For the whole world, AIDS is a contagious disease and people who suffer from it can spread the virus in ways that won’t necessarily “warn” the other person about it. But there’s something about these “people” that the world doesn’t know.
HIV positive people undergoing treatment can reach a point where their virus may no longer be transmitted through unprotected sex. Unfortunately, the ones who are aware of this fact tend to reject these infected individuals.
For World AIDS Day, French advocacy group, AIDES has released ‘Revelation’ a photo series that shows everything that HIV positives have got to share with their partners. “It is our responsibility to reveal this information to the most people possible. What weighs most on the quality of life of HIV-positive people today is not the virus. It’s the daily discriminations they have to suffer,” said Aurelien Beaucamp, president of French advocacy group AIDES.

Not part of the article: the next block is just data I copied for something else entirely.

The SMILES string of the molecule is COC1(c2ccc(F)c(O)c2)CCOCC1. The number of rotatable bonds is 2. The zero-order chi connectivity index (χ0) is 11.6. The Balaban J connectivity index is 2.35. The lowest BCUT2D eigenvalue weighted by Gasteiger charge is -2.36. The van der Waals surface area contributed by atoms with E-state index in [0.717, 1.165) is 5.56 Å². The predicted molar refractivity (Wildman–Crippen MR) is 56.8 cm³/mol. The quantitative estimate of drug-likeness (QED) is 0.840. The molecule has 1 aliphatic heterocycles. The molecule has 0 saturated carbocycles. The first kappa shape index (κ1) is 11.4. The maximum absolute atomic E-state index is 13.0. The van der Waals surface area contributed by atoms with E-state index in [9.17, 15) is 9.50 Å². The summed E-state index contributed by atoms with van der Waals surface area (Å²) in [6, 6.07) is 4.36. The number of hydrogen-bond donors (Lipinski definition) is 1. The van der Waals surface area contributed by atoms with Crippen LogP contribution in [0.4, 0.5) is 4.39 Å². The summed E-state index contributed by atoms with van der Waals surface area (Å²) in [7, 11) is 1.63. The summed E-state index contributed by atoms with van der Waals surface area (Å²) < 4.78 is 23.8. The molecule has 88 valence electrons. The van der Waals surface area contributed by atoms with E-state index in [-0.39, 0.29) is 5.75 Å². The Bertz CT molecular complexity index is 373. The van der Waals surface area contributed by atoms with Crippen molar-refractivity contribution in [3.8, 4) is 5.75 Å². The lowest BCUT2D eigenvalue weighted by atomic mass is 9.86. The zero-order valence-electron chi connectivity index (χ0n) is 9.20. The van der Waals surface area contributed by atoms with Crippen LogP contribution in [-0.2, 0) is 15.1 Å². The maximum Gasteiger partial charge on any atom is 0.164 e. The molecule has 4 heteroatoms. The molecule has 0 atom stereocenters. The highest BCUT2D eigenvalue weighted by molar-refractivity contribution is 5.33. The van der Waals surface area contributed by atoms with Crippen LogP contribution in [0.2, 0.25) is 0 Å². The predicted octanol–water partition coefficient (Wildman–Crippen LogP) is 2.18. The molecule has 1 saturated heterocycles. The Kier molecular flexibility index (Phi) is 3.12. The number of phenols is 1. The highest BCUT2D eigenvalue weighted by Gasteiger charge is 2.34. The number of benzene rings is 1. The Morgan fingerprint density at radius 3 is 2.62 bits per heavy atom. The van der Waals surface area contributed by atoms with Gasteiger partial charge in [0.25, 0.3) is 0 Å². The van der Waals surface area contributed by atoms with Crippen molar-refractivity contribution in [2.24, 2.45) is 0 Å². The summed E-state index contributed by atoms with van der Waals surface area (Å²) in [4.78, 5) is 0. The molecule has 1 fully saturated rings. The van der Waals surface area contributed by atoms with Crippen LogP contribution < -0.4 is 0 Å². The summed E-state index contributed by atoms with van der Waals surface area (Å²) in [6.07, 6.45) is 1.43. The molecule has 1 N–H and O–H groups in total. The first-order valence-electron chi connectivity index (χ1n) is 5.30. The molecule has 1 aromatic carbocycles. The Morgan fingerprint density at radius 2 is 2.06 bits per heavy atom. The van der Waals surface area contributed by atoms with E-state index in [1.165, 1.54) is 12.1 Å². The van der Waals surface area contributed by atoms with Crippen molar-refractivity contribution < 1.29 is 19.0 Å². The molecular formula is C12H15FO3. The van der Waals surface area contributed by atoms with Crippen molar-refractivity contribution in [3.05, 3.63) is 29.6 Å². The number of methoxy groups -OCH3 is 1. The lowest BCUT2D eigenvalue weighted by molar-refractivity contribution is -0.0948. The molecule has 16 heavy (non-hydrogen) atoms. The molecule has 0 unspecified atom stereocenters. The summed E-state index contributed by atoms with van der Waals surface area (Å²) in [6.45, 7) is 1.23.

The AIDES group further mentioned that almost 86 percent of the HIV-positive people in France are currently being treated and fortunately have an undetectable viral load, thus restricting the possibility of the virus being passed on.
These photos from this campaign beautifully depict how an HIV positive transfers his skills and knowledge while performing various tasks like playing the piano or diving or parachuting or dancing, all of it while being naked.
In each of these tasks, you will see an HIV positive imparting knowledge without facing any rejection.
Aurelien Beaucamp further said, “Fearing rejection, many people refrain from having sentimental or sexual relations. They no longer dare talk about their pathology and avoid taking their medication in public. All these situations lock them up in a form of auto-exclusion, which is truly detrimental to their quality of life and capacity to take care of their health.”
“HIV-positive people on treatment have a lot to pass on. But not HIV.”
The campaign has been released by the French group AIDES, in association with the agency TBWA\Paris. The photographs were taken by Mathieu César. The campaign has definitely opened our eyes and introduced us to the HIV-positives differently. We hope it brings the same change in you.